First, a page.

So sadly a common occurrence with substance abuse, most people had no prior brushes with the law nor did they have a prior criminal record.  Their involvement in drug abuse led to involvement with the law, the courts, and for way too many, ended-up in jail and prison time.  Another Narconon Arrowhead student on the rehab program shared the following realizations:

“I realize I go myself into a lot of trouble with the law when I was drinking.  I got a DWI (Driving While Intoxicated) when I was 17, and I’m lucky not to have more. I also realize that alcohol led to many other drugs such as cocaine and Xanax.  I also realized that using fake ID’s to buy drinks at the bars could’ve gotten me in a lot of trouble.”  Also, “I know stealing alcohol from my parents was wrong…I know my judgment was clouded when I was drinking.”

Drugs Harm Your Personal Relationships

There is nothing more devastatingly painful for a parent or a loved one than to watch the person they love spiral out-of-control in their descent into substance abuse and addiction.  Parents, husbands, wives, sisters, brothers, friends—none escape unscathed from the ravages of their loved-one-turned-addict.  A particularly poignant realization by an individual on the Narconon Arrowhead Drug Rehab Program:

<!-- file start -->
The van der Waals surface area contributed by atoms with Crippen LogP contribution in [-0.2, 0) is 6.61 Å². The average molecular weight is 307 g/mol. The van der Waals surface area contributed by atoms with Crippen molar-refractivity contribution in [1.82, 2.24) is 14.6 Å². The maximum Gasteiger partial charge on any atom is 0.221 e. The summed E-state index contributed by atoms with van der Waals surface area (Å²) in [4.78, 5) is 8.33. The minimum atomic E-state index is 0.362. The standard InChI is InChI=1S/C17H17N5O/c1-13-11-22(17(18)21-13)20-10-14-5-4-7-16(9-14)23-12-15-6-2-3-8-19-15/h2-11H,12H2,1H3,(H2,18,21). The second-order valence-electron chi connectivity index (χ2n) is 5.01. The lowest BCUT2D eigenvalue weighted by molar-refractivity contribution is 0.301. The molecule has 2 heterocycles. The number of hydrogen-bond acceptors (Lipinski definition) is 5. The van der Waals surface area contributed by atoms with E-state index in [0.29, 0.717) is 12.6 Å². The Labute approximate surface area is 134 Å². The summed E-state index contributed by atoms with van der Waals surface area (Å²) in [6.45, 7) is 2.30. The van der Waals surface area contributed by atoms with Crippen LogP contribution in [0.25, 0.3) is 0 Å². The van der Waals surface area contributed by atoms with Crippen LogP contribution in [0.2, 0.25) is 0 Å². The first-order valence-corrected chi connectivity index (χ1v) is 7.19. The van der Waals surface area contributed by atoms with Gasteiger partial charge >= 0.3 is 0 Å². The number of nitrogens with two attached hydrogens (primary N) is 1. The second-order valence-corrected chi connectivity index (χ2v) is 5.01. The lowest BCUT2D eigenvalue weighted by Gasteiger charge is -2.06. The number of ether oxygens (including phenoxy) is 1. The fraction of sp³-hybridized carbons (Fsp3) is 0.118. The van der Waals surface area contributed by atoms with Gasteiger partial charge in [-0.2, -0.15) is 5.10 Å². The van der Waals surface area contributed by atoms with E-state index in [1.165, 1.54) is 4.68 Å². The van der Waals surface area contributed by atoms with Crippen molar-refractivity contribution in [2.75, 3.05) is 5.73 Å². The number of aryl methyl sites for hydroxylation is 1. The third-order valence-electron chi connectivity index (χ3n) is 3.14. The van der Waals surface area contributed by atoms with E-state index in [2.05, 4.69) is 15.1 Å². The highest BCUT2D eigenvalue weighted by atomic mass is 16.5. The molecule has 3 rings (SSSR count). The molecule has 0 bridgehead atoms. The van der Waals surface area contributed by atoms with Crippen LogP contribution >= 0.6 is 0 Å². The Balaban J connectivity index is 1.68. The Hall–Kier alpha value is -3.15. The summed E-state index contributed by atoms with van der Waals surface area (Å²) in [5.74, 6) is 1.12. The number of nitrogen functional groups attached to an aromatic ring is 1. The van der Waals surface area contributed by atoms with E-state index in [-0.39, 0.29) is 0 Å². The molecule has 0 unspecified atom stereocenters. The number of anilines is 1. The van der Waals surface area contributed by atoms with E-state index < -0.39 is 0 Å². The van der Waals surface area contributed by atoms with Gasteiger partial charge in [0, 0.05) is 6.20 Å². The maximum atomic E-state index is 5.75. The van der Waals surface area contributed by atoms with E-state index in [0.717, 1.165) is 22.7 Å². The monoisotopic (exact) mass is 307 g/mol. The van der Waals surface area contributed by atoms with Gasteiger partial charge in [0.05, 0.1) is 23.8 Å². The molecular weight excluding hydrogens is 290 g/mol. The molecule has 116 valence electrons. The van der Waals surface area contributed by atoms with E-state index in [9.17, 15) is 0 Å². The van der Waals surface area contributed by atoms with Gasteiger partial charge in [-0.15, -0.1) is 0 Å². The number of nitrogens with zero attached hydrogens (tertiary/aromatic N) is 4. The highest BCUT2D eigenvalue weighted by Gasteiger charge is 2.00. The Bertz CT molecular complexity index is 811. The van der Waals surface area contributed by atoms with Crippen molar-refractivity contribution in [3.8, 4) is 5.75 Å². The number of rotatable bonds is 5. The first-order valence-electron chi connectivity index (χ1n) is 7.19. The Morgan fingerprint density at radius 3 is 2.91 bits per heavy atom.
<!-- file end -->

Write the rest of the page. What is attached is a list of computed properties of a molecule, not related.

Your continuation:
“I realize that the way I’ve treated my father is wrong.  He’s worked his whole life to give me everything he didn’t have.  He’s taken good care of me and giving me everything I need and a lot that I’ve just wanted.  I took him and everything he’s done for me for granted.  He’s tried to teach me life skills I’ll use forever, but I never really listened.  I’ve lied and stolen from him many times…I know apologizing to him doesn’t fix things now but it’s a start.  I know the things I was doing damaged our relationship, but I can only change what I do from this point forward.  I realized I’m very blessed to have such a loving, caring father and I’m ready to do what it takes to show him I appreciate everything he’s done…to do whatever it takes to repair our relationship.”

Drugs Are Not a Solution

The underlying cause of substance abuse is unwanted attitudes, emotions, sensations and pains, whether physical, mental or spiritual or a combination thereof.  A person seeks to deal with them by using drugs, to mask them or to numb themselves, but ultimately pay the price with emotional shut-off and addiction. As a student on the rehab program at Narconon Arrowhead realized:

“I realize XO’s were a bad idea…I’m lucky I’m not dead or in jail.  It wasn’t worth the guilt or depression for a 6-8 hour high…also, selling them was not a good idea as I put others and myself in danger.  If I never would have been a part of that scene, I wouldn’t have been robbed and gotten a gun pointed at the back of my head.  I know I probably damaged my body and my mind with excessive use…I know I don’t need this drug to enjoy my life.”

Those realizations and others like them are the lifeblood of true rehabilitation, and restoration of self.

To learn more about Narconon Arrowhead drug rehabilitation program, call 800-468-6933 or visit www.narconon.com.